Pelham, AL – History of Steinway Pianos | Stewart Piano Studio | Piano lessons

Erika Stewart is a piano teacher for the greater Birmingham area, teaching piano for children and adults in Montevallo, AL, Pelham, AL, Alabaster, AL, Calera, AL and Hoover, AL.  She has grown up with the piano her entire life and loves to impart a passion for music to her students.  Erika teaches in her home studio in Montevallo, AL where piano students have the opportunity to take lessons on her Steinway grand piano.  What is a Steinway grand piano? And what is the difference from other pianos?  Hopefully, the following will give you a brief overview of Steinway history and the legendary Steinway name.

~ The Beginning of Steinway and Sons

Steinway has a tremendous history and has been unmatched in spectacular and unparalleled quality since the company first began on March 5, 1853 by a German immigrant.  Heinrich Steinwig first began his piano business with his sons in Germany and immigrated with his wife and 5 of 7 children to begin a new life in America.  When they arrived in New York, they were one of many highly skilled piano craftsmen but their name quickly became associated with the best standards of quality workmanship and ingenious advances in piano design.

The Steinways (changed from Steinwig upon immigrating) had built 482 pianos before even coming to the States.  Number 483 was the first piano produced in America and was sold for $500 to a New York family.  By the early 1860’s, Steinway had grown to 350 workers who was producing 30 square pianos and 5 grand pianos a week.  Sadly, in 1865, two of the Steinway sons died after working limitless hours both day and night.  Upon hearing the news, the oldest son, C.F. Theodore, decided to sell his successful piano business in Germany and came to work with his father and two other brothers.  Thus continuing the legendary Steinway and Sons tradition.

~ The Growth of Steinway

In 1876, a Steinway factory opened in London and in 1880, another one opened in Hamburg, Germany.  The Steinway name would live to survive the US Civil War, WW I, WW II, the Great Depression and the Age of Technology.  The company has undergone the threats of bankruptcy, liquidations and political turmoil.  Ironically, during WW II, Steinway registered for 2 patents, one in the US and one in Germany.  In the US, piano production almost stopped completely as the NY factory began manufacturing parts for gliders and aircraft.  Ironically, Steinway’s Hamburg factory was taken over for the Nazi war effort.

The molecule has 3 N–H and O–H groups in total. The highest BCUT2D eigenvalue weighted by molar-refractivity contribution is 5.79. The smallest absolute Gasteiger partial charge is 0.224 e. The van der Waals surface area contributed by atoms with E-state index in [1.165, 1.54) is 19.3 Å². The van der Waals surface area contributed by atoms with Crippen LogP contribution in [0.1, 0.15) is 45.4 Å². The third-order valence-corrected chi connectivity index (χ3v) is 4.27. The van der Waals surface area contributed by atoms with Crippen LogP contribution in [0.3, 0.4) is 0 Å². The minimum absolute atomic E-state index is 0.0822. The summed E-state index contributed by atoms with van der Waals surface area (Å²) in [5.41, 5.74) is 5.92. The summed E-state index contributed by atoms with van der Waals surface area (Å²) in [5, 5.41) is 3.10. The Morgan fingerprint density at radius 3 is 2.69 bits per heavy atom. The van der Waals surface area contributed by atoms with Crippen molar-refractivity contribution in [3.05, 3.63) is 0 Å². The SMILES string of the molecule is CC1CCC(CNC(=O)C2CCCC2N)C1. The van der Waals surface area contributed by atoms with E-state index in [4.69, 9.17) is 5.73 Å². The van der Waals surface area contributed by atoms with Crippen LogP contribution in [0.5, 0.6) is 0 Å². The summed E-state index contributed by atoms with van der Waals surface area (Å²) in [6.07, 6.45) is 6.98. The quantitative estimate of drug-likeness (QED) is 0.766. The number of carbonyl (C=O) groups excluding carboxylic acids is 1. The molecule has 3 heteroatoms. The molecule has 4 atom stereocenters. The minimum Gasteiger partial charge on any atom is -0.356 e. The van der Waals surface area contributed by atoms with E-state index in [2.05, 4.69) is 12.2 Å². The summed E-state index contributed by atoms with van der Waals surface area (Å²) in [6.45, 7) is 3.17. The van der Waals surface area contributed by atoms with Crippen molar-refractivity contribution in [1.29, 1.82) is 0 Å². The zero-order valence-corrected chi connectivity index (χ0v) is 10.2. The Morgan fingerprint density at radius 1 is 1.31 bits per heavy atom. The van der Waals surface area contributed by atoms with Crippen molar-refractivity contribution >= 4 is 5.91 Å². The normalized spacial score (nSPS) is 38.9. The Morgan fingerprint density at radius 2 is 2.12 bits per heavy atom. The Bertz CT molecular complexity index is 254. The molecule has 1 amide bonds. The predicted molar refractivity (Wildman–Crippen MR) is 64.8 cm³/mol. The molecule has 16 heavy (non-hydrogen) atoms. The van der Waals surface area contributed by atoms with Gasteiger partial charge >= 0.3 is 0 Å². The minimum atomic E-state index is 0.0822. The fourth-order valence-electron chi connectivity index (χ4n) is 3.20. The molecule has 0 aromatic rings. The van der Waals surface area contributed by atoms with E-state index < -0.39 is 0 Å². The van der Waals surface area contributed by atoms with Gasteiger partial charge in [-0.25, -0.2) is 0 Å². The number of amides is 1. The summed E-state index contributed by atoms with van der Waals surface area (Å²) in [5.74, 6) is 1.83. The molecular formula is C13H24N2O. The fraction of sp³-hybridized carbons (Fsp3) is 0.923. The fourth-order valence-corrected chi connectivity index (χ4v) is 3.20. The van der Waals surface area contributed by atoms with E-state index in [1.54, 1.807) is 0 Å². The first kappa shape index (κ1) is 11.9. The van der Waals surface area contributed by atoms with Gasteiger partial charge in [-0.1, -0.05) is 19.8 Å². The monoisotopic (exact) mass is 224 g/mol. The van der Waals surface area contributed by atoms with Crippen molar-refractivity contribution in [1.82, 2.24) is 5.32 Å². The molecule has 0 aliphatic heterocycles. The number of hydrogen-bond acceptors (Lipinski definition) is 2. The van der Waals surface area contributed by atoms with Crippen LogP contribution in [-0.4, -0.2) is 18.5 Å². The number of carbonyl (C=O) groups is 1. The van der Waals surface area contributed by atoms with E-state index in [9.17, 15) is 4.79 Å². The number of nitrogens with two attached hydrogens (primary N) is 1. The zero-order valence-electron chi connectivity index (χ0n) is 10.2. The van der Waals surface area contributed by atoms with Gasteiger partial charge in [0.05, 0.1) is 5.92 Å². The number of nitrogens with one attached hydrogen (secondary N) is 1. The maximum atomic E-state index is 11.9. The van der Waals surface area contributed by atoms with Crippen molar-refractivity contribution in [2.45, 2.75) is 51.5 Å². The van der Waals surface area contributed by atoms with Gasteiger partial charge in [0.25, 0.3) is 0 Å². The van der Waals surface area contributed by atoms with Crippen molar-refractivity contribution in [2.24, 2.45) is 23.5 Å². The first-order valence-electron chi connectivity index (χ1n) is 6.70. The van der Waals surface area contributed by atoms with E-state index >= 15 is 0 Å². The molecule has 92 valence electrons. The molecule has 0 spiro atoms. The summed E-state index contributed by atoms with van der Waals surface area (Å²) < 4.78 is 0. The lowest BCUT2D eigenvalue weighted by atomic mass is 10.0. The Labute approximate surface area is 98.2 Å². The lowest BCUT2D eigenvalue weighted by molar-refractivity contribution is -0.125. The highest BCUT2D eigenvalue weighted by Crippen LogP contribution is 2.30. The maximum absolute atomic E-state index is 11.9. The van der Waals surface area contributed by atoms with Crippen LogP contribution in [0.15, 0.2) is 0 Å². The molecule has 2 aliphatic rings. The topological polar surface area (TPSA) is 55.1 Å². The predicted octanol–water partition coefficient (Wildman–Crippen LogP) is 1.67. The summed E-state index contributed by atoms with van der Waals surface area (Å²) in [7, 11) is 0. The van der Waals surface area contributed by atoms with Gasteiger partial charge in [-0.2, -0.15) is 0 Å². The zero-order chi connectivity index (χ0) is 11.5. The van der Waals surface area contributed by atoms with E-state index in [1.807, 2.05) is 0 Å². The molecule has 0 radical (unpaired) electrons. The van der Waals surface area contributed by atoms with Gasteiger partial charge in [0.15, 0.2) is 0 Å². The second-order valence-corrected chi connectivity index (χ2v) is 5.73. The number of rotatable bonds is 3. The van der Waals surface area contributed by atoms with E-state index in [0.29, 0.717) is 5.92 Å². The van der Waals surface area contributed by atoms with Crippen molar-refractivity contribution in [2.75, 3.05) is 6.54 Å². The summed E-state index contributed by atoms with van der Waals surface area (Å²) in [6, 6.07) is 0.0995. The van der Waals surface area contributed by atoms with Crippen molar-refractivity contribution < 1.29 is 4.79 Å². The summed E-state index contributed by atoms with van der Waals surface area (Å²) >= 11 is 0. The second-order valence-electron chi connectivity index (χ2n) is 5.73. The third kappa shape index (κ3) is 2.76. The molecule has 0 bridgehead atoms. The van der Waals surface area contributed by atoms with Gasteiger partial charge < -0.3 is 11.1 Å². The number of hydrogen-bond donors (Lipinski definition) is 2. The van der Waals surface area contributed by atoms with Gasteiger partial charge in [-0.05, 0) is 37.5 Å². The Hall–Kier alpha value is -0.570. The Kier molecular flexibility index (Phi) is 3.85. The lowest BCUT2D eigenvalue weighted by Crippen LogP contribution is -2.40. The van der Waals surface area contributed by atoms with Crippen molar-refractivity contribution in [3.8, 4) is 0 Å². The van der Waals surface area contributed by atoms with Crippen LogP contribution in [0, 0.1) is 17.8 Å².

The greatest danger to the reputation of the Steinway piano was a “sell out” of the it’s name and history to Musical Instruments Davision of CBS.  It soon became only one name among many others but the integrity of the Steinway was still preserved.  In 1985, Steinway underwent yet another change as CBS sold the company’s Musical Instruments Division to an investment group from Boston, MA.  Steinway and Sons was deemed part of Steinway Musical Properties.  In 1995, Steinway was sold to a band instrument manufacturer, Selmer.  At present, Steinway is a highly successful company with orders for grand pianos that exceed their production numbers.

~ The Production of the Steinway

The Steinway piano is not mass produced.  Each piano feels different. Each piano sounds different.   The high standard in piano building sets Steinway apart from all other pianos and is in stark contrast to instruments which are mass produced.  Even today, Steinway builds pianos primarily by hand and employs 400-500 workers.  There are 120 various jobs in building the Steinway.  Interestingly, the Steinway factory in Astoria, Queens, NY, closely resembles the factory of a century ago.  To give you a comparison of mass produced versus hand made, Yamaha produces 200,000 per year whereas Steinway produces 3,000 pianos per year. The Steinway pianos built in NY are shipped to North and South America while the pianos made in Hamburg, Germany are shipped worldwide.

The design of the Steinway piano is unprecedented and is far superior than any other and it was not long after beginning production that the Steinway concert grand became a spectacular success.  It became a favorite of concert pianists and even dominated the Erard and Chickering grand piano, the best in the world until then.  It has been created in such a way to undergo the most rigorous playing of the finest artist.  90%  of concert pianists use Steinway and the likely reason that the other 10% do not use them is because of the cost.

The Steinway piano is known worldwide as the best and simply perfect.

~ The Steinway of Stewart Piano Studio in Montevallo, AL

In 1993, Erika had the opportunity to purchase a Steinway model “L” grand piano built in 1930.  It is known as Steinways “smallest concert grand” and is 5′ 10 1/2″ long and 610 pounds.  Non Steinway personnel sometimes say that true grand pianos must be at least six feet long, believing there are limits on sound and design.  This presumption is not true with Steinway. The Steinway company builds 4 models under six feet, including the model “L” and all are built without any compromise of sound or design.   Many professional pianists purchase this model for their home and/or practice piano.

It is impossible to prove but Erika’s piano came with the story that it was played and signed by the famous Rachmaninoff.   Erika purchased the piano in Seattle, WA from a one time owner. The great pianist Rachmaninoff did come to the Seattle area and perform 7 concerts from the years 1931-1941.  It is said that after Rachmaninoff signed the piano, a piano tuner later covered the name in shellac but instead of preserving it, the name disappeared over time. We will never know!